I need surgery for my GERD and really wanted to have the LINX procedure, but the results from my manometry didn't allow me to be a candidate for LINX. The surgeon recommended the Toupet fundoplication. What can you tell me about the procedure?
The LINX procedure is not indicated for patients who have abnormally weak function of the esophagus. This was determined by the results of the esophageal manometry study.
Learn more: Ten things you need to know about LINX
Other types of antireflux surgery are available in this setting. The most common procedure in general for resolving reflux is the laparoscopic Nissen fundoplication. With this procedure, the function of the lower esophageal sphincter, which is malfunctioning in reflux patients, is restored. This is accomplished by wrapping part of the stomach completely around the esophagus. The results of this procedure in properly selected patients are excellent. However, dysphagia (swallowing problems) can be a side effect and may be more pronounced in patients with weak esophageal function. For this reason there exists a modification of the Nissen procedure that seems to carry with it a lower risk of dysphagia, but still restores satisfactory function to the LES. This procedure is the Toupet fundoplication.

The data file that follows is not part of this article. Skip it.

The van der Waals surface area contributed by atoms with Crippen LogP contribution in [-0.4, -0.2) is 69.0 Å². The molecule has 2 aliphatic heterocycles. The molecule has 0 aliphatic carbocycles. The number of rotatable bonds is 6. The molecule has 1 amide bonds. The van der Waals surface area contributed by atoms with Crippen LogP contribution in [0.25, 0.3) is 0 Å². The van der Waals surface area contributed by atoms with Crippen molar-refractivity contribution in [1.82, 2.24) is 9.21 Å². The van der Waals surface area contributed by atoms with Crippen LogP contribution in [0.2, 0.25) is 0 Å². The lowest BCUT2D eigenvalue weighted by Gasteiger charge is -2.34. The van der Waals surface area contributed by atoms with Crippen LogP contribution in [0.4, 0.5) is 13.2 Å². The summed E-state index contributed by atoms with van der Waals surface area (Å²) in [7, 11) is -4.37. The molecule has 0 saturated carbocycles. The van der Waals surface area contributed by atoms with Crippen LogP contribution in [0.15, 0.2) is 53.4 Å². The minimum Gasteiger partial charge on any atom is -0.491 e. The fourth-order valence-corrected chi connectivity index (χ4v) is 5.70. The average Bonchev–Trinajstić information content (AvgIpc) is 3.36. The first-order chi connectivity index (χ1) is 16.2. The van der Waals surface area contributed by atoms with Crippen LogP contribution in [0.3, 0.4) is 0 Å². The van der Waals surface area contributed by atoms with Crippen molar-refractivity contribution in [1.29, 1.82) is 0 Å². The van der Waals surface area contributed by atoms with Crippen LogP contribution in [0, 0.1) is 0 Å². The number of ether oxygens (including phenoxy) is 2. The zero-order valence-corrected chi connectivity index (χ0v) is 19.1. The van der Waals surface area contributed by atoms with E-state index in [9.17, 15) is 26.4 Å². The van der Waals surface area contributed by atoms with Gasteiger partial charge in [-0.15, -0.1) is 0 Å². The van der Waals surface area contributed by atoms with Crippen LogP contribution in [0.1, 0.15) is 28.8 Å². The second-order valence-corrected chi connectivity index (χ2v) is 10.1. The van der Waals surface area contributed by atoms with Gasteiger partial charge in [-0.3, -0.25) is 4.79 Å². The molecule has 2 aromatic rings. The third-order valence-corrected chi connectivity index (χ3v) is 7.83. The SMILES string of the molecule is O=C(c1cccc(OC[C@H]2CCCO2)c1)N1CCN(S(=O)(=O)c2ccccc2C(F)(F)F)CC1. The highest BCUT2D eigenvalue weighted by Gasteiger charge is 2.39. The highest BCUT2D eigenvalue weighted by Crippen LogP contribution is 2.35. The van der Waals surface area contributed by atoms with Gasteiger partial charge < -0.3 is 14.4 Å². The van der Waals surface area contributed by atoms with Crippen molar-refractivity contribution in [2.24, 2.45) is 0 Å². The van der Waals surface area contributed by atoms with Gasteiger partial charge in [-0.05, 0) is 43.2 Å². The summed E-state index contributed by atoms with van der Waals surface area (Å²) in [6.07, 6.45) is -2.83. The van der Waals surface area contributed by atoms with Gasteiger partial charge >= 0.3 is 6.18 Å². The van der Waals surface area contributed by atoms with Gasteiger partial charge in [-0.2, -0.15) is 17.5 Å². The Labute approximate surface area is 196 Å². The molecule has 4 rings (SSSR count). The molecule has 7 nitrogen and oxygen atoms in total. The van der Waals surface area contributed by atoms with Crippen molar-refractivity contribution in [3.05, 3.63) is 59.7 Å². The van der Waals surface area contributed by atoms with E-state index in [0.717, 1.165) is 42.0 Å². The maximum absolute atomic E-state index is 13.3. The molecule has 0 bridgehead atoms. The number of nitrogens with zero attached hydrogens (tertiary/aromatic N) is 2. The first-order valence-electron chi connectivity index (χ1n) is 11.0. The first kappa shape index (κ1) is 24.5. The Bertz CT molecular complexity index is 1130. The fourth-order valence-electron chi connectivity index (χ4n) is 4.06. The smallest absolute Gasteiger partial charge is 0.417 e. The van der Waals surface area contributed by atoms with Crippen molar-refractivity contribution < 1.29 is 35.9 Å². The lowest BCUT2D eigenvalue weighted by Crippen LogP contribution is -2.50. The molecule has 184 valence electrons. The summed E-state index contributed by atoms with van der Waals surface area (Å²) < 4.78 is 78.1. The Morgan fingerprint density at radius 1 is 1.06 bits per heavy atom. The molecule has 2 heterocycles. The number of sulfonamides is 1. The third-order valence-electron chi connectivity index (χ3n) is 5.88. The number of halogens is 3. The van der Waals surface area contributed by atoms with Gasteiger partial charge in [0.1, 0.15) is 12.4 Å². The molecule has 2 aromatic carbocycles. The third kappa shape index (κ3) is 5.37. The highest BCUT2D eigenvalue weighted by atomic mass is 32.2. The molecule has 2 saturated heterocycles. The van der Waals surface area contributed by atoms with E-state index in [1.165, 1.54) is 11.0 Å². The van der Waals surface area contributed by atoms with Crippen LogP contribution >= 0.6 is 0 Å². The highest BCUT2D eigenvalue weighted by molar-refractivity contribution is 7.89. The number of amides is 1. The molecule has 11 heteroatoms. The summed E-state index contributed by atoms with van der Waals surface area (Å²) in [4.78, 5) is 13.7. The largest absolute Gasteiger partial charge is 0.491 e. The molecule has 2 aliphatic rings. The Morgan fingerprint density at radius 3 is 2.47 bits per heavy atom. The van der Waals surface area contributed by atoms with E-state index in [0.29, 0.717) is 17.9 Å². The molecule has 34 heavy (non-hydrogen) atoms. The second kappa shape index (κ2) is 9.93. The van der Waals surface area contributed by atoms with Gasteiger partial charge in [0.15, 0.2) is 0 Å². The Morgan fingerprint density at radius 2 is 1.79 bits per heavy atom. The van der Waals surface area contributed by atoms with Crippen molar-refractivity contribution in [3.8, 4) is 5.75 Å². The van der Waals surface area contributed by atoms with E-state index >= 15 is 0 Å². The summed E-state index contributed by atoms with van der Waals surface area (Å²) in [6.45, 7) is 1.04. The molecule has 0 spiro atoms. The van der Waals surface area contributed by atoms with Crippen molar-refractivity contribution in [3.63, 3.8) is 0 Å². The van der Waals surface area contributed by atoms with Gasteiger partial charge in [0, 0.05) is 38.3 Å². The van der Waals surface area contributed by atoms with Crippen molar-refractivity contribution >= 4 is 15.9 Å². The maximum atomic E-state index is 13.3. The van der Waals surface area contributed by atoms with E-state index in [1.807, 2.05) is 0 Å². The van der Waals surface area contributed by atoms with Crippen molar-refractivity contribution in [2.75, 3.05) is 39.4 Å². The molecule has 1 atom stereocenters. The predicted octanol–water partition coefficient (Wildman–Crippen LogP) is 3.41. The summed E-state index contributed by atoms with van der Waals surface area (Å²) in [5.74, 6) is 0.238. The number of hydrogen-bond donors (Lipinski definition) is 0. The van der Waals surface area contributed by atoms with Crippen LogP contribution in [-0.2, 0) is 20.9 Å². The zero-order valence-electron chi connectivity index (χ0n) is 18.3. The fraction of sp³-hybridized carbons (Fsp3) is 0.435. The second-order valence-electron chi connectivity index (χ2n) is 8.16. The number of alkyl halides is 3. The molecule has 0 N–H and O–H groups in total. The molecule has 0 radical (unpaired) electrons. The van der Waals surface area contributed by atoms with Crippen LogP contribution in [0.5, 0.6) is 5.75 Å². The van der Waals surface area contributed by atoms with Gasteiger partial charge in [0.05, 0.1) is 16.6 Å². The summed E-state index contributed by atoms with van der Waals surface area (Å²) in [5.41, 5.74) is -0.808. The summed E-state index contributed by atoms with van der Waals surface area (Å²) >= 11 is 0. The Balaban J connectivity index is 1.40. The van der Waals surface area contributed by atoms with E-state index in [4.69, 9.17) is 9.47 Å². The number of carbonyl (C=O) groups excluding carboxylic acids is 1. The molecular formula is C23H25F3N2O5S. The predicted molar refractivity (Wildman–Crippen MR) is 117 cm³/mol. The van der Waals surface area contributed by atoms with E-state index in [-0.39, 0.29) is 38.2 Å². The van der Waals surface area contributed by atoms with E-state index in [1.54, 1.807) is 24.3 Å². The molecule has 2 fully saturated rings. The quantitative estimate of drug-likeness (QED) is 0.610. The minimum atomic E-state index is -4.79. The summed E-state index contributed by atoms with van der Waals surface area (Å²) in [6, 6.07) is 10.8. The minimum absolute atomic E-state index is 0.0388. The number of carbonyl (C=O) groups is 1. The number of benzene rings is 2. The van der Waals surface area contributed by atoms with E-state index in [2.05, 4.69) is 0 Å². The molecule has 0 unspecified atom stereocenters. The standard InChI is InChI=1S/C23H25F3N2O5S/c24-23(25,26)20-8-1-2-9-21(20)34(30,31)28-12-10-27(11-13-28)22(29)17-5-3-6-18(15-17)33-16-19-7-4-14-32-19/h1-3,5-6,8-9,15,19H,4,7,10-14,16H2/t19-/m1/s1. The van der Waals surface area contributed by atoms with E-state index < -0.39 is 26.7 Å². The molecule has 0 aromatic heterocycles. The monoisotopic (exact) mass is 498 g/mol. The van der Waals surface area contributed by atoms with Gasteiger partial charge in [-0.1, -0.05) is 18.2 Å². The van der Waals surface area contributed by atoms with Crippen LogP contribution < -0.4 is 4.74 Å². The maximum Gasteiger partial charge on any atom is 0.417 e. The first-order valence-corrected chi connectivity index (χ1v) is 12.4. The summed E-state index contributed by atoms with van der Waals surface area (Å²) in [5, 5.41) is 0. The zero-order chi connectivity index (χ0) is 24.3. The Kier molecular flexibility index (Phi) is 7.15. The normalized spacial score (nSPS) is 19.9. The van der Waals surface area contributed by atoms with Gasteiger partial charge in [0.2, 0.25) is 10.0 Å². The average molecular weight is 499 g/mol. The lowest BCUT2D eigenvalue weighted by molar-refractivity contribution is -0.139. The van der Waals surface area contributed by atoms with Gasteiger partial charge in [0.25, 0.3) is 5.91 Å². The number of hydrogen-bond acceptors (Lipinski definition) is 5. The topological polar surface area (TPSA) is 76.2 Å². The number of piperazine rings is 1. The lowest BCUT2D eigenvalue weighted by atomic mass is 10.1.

In the Toupet fundoplication, the stomach is only partially wrapped around the esophagus (about 270 degrees). Most recent studies suggest that this procedure stop reflux symptoms nearly as well as the Nissen and carries with it a lower risk of dysphagia. It is intuitive to think that if the stomach is not wrapped fully around the esophagus, side effects like dysphagia might be less. Studies suggest this. The Toupet' fundoplication is used extensively in Europe with excellent results, as well as used in the United States in settings when there is compromised esophageal function. Most antireflux surgeons agree that once esophageal function is diminished to a certain degree (usually caused by longstanding reflux), that a Toupet should at least be considered.